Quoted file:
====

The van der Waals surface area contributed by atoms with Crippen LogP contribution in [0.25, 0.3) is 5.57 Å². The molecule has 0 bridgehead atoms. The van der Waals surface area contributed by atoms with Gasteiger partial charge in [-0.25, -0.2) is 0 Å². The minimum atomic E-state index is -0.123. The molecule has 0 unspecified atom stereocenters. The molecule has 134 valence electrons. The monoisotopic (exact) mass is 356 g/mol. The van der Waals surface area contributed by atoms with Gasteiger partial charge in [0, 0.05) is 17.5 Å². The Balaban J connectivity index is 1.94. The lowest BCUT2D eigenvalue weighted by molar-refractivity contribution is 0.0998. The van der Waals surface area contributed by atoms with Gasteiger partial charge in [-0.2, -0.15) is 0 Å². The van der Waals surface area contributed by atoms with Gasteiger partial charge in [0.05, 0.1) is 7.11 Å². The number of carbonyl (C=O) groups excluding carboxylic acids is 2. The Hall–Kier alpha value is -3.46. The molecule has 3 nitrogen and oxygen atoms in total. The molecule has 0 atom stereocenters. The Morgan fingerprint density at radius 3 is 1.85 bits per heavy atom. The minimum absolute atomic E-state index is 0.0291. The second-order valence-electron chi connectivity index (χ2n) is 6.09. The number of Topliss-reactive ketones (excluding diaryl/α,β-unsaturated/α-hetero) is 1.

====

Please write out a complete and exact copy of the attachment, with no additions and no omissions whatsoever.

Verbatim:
The van der Waals surface area contributed by atoms with Crippen LogP contribution in [0.25, 0.3) is 5.57 Å². The molecule has 0 bridgehead atoms. The van der Waals surface area contributed by atoms with Gasteiger partial charge in [-0.25, -0.2) is 0 Å². The minimum atomic E-state index is -0.123. The molecule has 0 unspecified atom stereocenters. The molecule has 134 valence electrons. The monoisotopic (exact) mass is 356 g/mol. The van der Waals surface area contributed by atoms with Gasteiger partial charge in [0, 0.05) is 17.5 Å². The Balaban J connectivity index is 1.94. The lowest BCUT2D eigenvalue weighted by molar-refractivity contribution is 0.0998. The van der Waals surface area contributed by atoms with Gasteiger partial charge in [-0.2, -0.15) is 0 Å². The van der Waals surface area contributed by atoms with Gasteiger partial charge in [0.05, 0.1) is 7.11 Å². The number of carbonyl (C=O) groups excluding carboxylic acids is 2. The Hall–Kier alpha value is -3.46. The molecule has 3 nitrogen and oxygen atoms in total. The molecule has 0 atom stereocenters. The Morgan fingerprint density at radius 3 is 1.85 bits per heavy atom. The minimum absolute atomic E-state index is 0.0291. The second-order valence-electron chi connectivity index (χ2n) is 6.09. The number of Topliss-reactive ketones (excluding diaryl/α,β-unsaturated/α-hetero) is 1.